Macon police say 36-year-old Crystal Gale Fessler acted alone in the All About Animals shelter break-in that resulted in the deaths of three rescue dogs.
Volunteers with the nonprofit no-kill shelter downtown arrived on the morning of October 17 to find dozens of dogs out of their cages. Two were mauled to death, another died shortly thereafter, and 13 were injured.
In a news conference Monday morning, Macon Police Lieutenant David Freeland explained what led investigators to Fessler, whom they arrested last week on one count of criminal trespass and 13 counts of cruelty to animals.
A tipster contacted police on Oct. 22, saying that he or she had spoken to Fessler the morning of the break-in at a Marathon gas station near the shelter.
“The tipster gave the information that this white female had shown up there with some injuries to her arm,” Freeland said. “She claimed to the tipster that those injuries were the result of her releasing some dogs from the local shelter just down the street.”
Fessler entered the All About Animals facility through a gap in the fence, and had no prior connection to the volunteer-run shelter, he said.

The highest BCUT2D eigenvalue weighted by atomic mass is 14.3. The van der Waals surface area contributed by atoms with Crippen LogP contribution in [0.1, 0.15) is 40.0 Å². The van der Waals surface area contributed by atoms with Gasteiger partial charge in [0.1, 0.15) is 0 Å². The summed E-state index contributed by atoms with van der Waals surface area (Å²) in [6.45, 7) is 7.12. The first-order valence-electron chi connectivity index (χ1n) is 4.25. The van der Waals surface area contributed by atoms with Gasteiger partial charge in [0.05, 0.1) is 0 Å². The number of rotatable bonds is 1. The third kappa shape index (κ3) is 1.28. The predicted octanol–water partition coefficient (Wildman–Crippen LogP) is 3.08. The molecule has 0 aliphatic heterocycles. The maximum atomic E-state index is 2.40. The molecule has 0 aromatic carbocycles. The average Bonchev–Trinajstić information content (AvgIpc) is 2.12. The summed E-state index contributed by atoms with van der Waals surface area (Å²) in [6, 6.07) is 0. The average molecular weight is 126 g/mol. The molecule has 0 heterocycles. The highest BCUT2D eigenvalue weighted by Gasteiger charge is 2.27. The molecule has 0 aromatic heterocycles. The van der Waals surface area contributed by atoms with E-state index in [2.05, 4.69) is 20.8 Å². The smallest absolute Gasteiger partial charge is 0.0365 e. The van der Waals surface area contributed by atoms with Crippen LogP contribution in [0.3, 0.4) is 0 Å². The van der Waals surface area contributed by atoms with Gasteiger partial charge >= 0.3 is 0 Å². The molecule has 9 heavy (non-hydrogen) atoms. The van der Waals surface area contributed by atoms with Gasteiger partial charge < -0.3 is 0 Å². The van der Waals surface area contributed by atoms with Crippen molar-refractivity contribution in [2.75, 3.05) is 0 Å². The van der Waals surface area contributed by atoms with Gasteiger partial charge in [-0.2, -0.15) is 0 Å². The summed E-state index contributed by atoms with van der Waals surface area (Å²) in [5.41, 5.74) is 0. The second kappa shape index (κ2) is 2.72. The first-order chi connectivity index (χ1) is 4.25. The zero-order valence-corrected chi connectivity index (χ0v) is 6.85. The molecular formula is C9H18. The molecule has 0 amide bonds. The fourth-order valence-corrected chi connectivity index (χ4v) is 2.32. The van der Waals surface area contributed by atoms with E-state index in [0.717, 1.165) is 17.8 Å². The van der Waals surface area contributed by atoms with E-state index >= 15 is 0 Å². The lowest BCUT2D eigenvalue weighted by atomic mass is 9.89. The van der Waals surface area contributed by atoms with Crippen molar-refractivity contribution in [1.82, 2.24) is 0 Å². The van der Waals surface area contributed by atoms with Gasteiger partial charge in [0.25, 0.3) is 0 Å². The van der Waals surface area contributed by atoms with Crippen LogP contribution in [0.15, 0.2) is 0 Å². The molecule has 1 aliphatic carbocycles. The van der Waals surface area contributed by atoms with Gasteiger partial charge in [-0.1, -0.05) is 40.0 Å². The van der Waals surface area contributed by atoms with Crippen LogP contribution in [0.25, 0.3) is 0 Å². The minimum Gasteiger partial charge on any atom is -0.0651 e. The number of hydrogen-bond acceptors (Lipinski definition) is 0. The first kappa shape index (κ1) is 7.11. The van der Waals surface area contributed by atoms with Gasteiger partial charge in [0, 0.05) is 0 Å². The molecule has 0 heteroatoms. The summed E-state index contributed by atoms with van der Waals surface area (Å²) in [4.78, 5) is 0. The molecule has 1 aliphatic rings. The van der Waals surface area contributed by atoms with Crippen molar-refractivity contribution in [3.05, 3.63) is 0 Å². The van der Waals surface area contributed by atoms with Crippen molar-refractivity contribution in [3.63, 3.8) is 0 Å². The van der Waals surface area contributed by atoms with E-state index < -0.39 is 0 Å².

Freeland would not discuss Fessler’s motive before forwarding results of the police investigation to the District Attorney’s office, which he hopes to do by the end of the week, he said.
However, Freeland did say that Fessler did not break into the shelter to recover a dog she owned, and that she has no prior record of cruelty to animals.
Volunteers with the shelter suspected that someone had staged a dog fight there on the night of the break-in, because many of the most powerful breeds had been let out of their cages. They believed someone injured or antagonized the dogs to make them fight.
The story gained national attention, and local and national organizations offered a combined $18,000 reward for information leading to an arrest.
However, since the earliest days of the investigation, police have been doubtful of the dog fight theory.
“From the initial investigation, before we questioned (Fessler), we believed that all the injuries to the dogs were because of the dogs being released,” Freeland said. “They injured themselves. There was no human involvement of the dogs being hurt, where a human, you know, committed the act.”